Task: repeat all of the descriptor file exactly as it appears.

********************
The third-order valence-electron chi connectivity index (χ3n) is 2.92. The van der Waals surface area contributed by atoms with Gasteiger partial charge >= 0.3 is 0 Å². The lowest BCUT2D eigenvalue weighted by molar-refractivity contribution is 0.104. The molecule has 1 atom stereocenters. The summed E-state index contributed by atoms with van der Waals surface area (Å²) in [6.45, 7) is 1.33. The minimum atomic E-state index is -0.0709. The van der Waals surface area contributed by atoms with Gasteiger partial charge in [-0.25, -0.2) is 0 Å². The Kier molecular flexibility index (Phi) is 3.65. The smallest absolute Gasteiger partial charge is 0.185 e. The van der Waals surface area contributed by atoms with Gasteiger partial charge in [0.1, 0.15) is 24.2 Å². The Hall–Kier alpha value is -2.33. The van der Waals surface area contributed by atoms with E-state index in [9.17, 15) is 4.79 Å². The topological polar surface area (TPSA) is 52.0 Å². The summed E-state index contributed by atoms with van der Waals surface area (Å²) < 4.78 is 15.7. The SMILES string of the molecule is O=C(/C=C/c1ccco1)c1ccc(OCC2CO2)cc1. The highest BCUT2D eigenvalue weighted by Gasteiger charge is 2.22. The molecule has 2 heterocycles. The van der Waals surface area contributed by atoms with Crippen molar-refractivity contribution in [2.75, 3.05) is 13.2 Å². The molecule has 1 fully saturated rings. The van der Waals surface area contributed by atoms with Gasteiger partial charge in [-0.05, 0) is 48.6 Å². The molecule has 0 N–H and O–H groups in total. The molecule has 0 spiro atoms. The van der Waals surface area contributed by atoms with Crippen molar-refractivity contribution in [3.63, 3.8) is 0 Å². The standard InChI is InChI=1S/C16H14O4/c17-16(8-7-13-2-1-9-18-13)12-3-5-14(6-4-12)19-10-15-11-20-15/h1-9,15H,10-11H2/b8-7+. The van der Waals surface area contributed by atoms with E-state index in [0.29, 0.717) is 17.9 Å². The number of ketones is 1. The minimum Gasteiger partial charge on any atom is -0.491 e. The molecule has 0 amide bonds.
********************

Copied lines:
The third-order valence-electron chi connectivity index (χ3n) is 2.92. The van der Waals surface area contributed by atoms with Gasteiger partial charge >= 0.3 is 0 Å². The lowest BCUT2D eigenvalue weighted by molar-refractivity contribution is 0.104. The molecule has 1 atom stereocenters. The summed E-state index contributed by atoms with van der Waals surface area (Å²) in [6.45, 7) is 1.33. The minimum atomic E-state index is -0.0709. The van der Waals surface area contributed by atoms with Gasteiger partial charge in [-0.25, -0.2) is 0 Å². The Kier molecular flexibility index (Phi) is 3.65. The smallest absolute Gasteiger partial charge is 0.185 e. The van der Waals surface area contributed by atoms with Gasteiger partial charge in [0.1, 0.15) is 24.2 Å². The Hall–Kier alpha value is -2.33. The van der Waals surface area contributed by atoms with E-state index in [9.17, 15) is 4.79 Å². The topological polar surface area (TPSA) is 52.0 Å². The summed E-state index contributed by atoms with van der Waals surface area (Å²) < 4.78 is 15.7. The SMILES string of the molecule is O=C(/C=C/c1ccco1)c1ccc(OCC2CO2)cc1. The highest BCUT2D eigenvalue weighted by Gasteiger charge is 2.22. The molecule has 2 heterocycles. The van der Waals surface area contributed by atoms with Crippen molar-refractivity contribution in [2.75, 3.05) is 13.2 Å². The molecule has 1 fully saturated rings. The van der Waals surface area contributed by atoms with Gasteiger partial charge in [-0.05, 0) is 48.6 Å². The molecule has 0 N–H and O–H groups in total. The molecule has 0 spiro atoms. The van der Waals surface area contributed by atoms with Crippen molar-refractivity contribution in [3.63, 3.8) is 0 Å². The standard InChI is InChI=1S/C16H14O4/c17-16(8-7-13-2-1-9-18-13)12-3-5-14(6-4-12)19-10-15-11-20-15/h1-9,15H,10-11H2/b8-7+. The van der Waals surface area contributed by atoms with E-state index in [0.29, 0.717) is 17.9 Å². The number of ketones is 1. The minimum Gasteiger partial charge on any atom is -0.491 e. The molecule has 0 amide bonds.